Tumor-Specific Targeted Therapy in Pediatric Astrocytoma Demonstrated in a Murine Model

Parry, Phillip V.; Engh, Johnathan A.

doi: 10.1227/NEU.0b013e3181ae7e28
Science Times

The molecular characterization of adult brain tumors over the past decade has revolutionized the field of neurooncology, facilitating development of targeted therapies for tumors with a specific genetic fingerprint. For example, the identification of a methylated MGMT promoter gene in glioblastoma patients has been shown to be an independent predictor of improved survival in patients treated with temozolomide.1 Additionally, 1p/19q codeleted anaplastic oligodendrogliomas appear to respond more favorably to both chemotherapy and radiation therapy than oligodendrogliomas that do not share this genetic profile.2,3 However, similar advances in targeted therapy for pediatric malignant astrocytomas have been hindered by a lack of information regarding the genetic makeup and signaling pathways of these tumors.

Prior research performed at University of California San Francisco and Georgetown University has demonstrated that approximately 20% of pediatric astrocytomas (WHO grades II-IV) feature mutations in v-raf murine sarcoma viral oncogene homolog B1, also known as BRAFV600E.4 By comparison, genetic profiling for adult glioblastomas estimates BRAFV600E mutations to be present in only 1% to 3% of all cases, and has not been reported in adult anaplastic astrocytomas. Their most current research demonstrates that homozygous deletions of the CDKN2A gene encoding for the tumor suppressor gene p16Ink4a are commonly found in conjunction with this BRAFV600E mutation.5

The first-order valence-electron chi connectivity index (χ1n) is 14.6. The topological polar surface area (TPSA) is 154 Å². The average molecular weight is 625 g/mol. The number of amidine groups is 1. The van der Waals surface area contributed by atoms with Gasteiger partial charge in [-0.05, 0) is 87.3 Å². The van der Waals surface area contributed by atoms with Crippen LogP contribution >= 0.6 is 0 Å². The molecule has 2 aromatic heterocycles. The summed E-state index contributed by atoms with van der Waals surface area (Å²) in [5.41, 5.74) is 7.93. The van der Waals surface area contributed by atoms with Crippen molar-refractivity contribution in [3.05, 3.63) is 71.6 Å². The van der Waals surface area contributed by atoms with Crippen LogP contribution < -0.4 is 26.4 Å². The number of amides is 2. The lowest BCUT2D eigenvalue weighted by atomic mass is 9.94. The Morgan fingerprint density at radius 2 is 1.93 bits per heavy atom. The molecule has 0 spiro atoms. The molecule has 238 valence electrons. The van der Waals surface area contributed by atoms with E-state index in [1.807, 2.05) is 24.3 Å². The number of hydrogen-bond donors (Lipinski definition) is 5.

Using a murine model, this group determined that the coincident expression of a heterozygous BRAFV600E mutation and complete loss of p16Ink4a represent obligatory steps for the initiation or promotion of certain pediatric astrocytomas. With these specific protumorigenic steps delineated, the group tested the therapeutic effects of PLX4720, a BRAFV600E inhibitor, and PD0332991, a cyclin dependent kinase inhibitor of p16Ink4a, on their tumor cell lines in a murine model. Specifically, intracranial xenografts of an astrocytic cell line were implanted into immunodeficient mice, which were then treated with each of the above agents administered orally or via intra-peritoneal injection. Their data show a statistically significant survival benefit in mice treated with both mono and dual therapy (Figure). Additionally, they demonstrate a statistically significant decrease in the number of Ki67+ cells per microscopic field in the treated groups.5

The ability to treat malignant astrocytomas is limited by our lack of understanding of the molecular pathophysiology of these tumors. However, this research is suggestive of a potential combination approach for chemotherapy in the treatment of pediatric malignant astrocytomas. Preclinical and clinical trials will hopefully establish the feasibility of this approach in humans. The 2 research teams should be heralded for their contributions, as their work provides a potential new avenue for tumor-specific targeted therapy.

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